I'm aiming to create a neural network that can learn to predict the next state of a board using the rules of Conway's Game of Life. This is technically three questions, but I felt that they needed to be together to get the full picture and I don't want to spam the Artificial Intelligence SE with new questions.
My network will look at each cell individually (to reduce computing power needed and to increase learning speed) and its surrounding cells. 9 input nodes for the network will go into one hidden layer. The output layer will be one node for the state of that cell in the next state of the game.
Nodes have two states (alive and dead) and connections between nodes can either transfer that value, or invert it.
For the learning part, I was going to make use of mutation and natural selection. The starting network will have the input and output layers with no hidden layer and no connections. My idea was then to introduce mutation by randomly generating a number of new networks by adding nodes and randomly connecting them to inputs and to the output. The number of nodes in the middle layer will be limited to 512, since there are 512 possible inputs, however I may reduce this if it is too slow. Should I also have it randomly delete nodes and connections, in case they also make improvements?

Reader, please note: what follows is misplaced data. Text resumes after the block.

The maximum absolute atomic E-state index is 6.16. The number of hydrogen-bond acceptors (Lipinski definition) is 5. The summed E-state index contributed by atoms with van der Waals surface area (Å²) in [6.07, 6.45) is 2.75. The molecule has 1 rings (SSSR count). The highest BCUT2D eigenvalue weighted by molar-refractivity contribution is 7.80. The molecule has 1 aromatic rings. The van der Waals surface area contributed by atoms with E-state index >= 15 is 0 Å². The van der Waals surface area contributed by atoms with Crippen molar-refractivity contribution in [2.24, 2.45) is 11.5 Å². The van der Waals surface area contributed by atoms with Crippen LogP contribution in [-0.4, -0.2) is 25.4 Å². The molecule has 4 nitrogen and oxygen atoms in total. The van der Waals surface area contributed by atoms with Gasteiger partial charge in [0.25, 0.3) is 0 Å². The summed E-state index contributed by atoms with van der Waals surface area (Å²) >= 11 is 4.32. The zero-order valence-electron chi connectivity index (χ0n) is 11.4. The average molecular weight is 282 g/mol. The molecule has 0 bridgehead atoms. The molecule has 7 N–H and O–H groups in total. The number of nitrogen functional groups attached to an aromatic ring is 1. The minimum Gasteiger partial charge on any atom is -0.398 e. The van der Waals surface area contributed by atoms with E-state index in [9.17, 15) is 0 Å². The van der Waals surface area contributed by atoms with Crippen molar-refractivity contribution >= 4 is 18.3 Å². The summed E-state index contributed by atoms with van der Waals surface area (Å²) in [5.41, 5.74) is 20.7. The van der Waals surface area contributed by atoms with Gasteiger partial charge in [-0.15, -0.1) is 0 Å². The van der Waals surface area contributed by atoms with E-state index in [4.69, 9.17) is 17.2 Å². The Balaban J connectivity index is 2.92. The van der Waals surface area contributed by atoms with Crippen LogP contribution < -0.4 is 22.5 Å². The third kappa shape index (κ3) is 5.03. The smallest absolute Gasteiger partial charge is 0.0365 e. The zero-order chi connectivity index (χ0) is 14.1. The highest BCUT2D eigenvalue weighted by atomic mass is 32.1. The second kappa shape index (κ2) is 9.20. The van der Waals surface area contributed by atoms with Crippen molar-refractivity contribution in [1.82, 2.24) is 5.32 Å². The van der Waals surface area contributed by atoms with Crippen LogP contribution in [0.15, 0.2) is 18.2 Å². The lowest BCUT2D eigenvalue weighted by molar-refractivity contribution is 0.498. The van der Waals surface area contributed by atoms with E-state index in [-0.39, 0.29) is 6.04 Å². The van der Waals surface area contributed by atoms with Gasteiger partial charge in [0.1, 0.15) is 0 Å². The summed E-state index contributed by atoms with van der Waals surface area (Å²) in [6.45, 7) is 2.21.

Each network will be tested on the same board state, and their accuracy will be calculated by comparing their output to a correct output generated by a computer program. The most accurate network will then be used for the next generation.
My issue is that I don't know how to program the nodes. Should the nodes in the hidden layer perform a logical AND on all of their inputs or an OR?
I know that the network won't learn the rules within the first few turns, but how do I know if it will ever get above 90% accuracy, or even just 50%?